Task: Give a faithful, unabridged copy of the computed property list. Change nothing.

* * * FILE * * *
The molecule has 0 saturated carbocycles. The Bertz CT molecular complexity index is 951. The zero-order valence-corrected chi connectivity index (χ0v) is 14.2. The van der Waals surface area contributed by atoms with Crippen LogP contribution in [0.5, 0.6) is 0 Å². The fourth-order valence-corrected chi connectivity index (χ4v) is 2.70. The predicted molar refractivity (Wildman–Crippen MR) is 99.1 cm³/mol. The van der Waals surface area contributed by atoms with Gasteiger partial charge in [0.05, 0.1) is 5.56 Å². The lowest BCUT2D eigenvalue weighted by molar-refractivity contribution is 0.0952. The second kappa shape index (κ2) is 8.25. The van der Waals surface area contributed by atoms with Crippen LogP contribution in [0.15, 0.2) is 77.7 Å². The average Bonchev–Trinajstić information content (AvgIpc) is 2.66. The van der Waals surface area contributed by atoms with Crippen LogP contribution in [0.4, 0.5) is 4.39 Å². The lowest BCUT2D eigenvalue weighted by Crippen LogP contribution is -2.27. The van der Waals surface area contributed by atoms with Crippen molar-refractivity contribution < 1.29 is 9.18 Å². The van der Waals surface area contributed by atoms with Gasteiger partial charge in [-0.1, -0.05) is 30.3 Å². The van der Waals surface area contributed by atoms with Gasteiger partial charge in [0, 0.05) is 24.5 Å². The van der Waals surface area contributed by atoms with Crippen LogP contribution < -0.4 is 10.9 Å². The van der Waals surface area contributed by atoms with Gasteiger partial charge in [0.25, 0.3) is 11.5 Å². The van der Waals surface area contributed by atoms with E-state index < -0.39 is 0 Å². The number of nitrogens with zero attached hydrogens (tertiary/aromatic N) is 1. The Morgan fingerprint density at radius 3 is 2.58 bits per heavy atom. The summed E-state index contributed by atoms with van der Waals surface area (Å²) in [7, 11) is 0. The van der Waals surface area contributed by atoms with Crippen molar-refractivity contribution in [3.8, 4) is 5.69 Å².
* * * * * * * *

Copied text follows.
The molecule has 0 saturated carbocycles. The Bertz CT molecular complexity index is 951. The zero-order valence-corrected chi connectivity index (χ0v) is 14.2. The van der Waals surface area contributed by atoms with Crippen LogP contribution in [0.5, 0.6) is 0 Å². The fourth-order valence-corrected chi connectivity index (χ4v) is 2.70. The predicted molar refractivity (Wildman–Crippen MR) is 99.1 cm³/mol. The van der Waals surface area contributed by atoms with Gasteiger partial charge in [0.05, 0.1) is 5.56 Å². The lowest BCUT2D eigenvalue weighted by molar-refractivity contribution is 0.0952. The second kappa shape index (κ2) is 8.25. The van der Waals surface area contributed by atoms with Crippen LogP contribution in [0.15, 0.2) is 77.7 Å². The average Bonchev–Trinajstić information content (AvgIpc) is 2.66. The van der Waals surface area contributed by atoms with Crippen LogP contribution in [0.4, 0.5) is 4.39 Å². The lowest BCUT2D eigenvalue weighted by Crippen LogP contribution is -2.27. The van der Waals surface area contributed by atoms with Crippen molar-refractivity contribution < 1.29 is 9.18 Å². The van der Waals surface area contributed by atoms with Gasteiger partial charge in [-0.1, -0.05) is 30.3 Å². The van der Waals surface area contributed by atoms with Gasteiger partial charge in [0, 0.05) is 24.5 Å². The van der Waals surface area contributed by atoms with Crippen LogP contribution < -0.4 is 10.9 Å². The van der Waals surface area contributed by atoms with Gasteiger partial charge in [0.25, 0.3) is 11.5 Å². The van der Waals surface area contributed by atoms with E-state index < -0.39 is 0 Å². The number of nitrogens with zero attached hydrogens (tertiary/aromatic N) is 1. The Morgan fingerprint density at radius 3 is 2.58 bits per heavy atom. The summed E-state index contributed by atoms with van der Waals surface area (Å²) in [7, 11) is 0. The van der Waals surface area contributed by atoms with Crippen molar-refractivity contribution in [3.8, 4) is 5.69 Å².